Volunteers Sherry and Andy LankSherry and Andy bring the perspective of caring for loved ones at the end of their lives and finding comfort and support through Homeland Hospice. “Helping people who are at the end of their lives makes you forget about your own aches and pains and problems,” says Sherry. “It’s hard to be…” She pauses, looking for the word. “Sorry for yourself when you see the condition of someone else,” says Andy, completing the sentence.

Sherry, who started volunteering in 2012, helps Homeland Hospice patients with whatever they need, whether it’s getting groceries, reading out loud, or sitting and talking. “One woman I visited, we’d sit and watch Hallmark movies,” she says. Sherry also helps with paperwork, freeing staff “to do more important things.”

Andy started volunteering in January 2015, after retiring from a career in installing and servicing dental equipment. Homeland Hospice personalizes services to the needs of families and patients, he says, and they understand that “everybody deals with grief in their own way.” He has helped with administrative work, built a storage shelf, and visited patients. As a U.S. Navy veteran, Andy also joined an initiative to honor hospice patients who are veterans. He goes to them, wearing a Navy veteran’s hat, and reads a certificate recognizing their service. “It makes me feel good to see that sparkle in their eye when you mention their military service and they see another vet honoring them,” Andy says. “It feel goods to touch their lives.”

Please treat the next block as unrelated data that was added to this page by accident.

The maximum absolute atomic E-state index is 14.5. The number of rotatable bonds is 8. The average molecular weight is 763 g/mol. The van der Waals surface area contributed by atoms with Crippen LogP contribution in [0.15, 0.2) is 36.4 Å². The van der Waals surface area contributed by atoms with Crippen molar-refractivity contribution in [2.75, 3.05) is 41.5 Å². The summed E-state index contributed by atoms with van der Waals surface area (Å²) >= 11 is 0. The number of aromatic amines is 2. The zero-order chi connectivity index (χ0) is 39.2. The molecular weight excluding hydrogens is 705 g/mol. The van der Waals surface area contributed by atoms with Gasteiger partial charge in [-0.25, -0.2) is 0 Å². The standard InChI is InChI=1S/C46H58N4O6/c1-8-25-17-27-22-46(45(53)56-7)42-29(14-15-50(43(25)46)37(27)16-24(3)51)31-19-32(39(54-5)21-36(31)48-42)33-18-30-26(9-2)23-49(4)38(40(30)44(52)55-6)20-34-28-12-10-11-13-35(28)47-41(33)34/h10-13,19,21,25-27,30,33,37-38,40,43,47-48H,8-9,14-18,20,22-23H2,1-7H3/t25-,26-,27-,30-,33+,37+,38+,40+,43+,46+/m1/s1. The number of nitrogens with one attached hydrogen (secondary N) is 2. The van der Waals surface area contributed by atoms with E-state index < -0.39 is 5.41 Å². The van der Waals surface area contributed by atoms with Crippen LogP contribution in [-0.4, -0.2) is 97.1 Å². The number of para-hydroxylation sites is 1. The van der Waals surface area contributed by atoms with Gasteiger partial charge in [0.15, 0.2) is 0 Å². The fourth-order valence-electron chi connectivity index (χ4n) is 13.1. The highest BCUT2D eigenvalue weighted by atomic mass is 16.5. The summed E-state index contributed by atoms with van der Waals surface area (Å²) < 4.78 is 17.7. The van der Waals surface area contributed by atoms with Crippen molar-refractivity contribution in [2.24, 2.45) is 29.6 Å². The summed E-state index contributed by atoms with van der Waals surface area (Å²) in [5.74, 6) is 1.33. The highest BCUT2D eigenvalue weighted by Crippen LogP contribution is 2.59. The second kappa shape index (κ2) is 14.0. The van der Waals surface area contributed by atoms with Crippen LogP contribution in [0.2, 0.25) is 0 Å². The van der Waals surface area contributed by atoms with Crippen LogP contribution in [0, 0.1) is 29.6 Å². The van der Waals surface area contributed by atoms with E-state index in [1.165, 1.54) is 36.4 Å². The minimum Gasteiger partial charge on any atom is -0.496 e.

While hospice volunteers have a tremendous impact on the lives of the patients, caregivers, and families they serve, the volunteers themselves also benefit from the giving of their time and talents. Hospice volunteers, particularly those who work directly with patients and families, commonly report:

  • A greater appreciation for life and understanding of what is truly important
  • A deeper understanding and acceptance of the role of death in the process of life
  • An enriched understanding of different cultures and life perspectives
  • A sense of fulfillment and contribution to the community


Homeland Hospice requires prospective volunteers to submit to an interview, PPD tuberculin test, background check, provide references, agree to rules of confidentiality and code of conduct. To ensure volunteers are equipped for the challenge of working with those at end of life, they are required to complete an initial orientation and will be offered continuing education opportunities. A volunteer is able to make their own schedule and share preferences related to their level of comfort.  The Volunteer Coordinator and other members of the Homeland Hospice team provide support and on-going communications and contact. Steps to become a Homeland Hospice volunteer will provide you with complete details.

Get started right away! Complete the online volunteer application form right now, or download a volunteer application form and mail/email to us. Upon receipt, the Volunteer Coordinator will contact you.

For more information, Laurie Murry, Volunteer Coordinator, or call at 717-221-7890.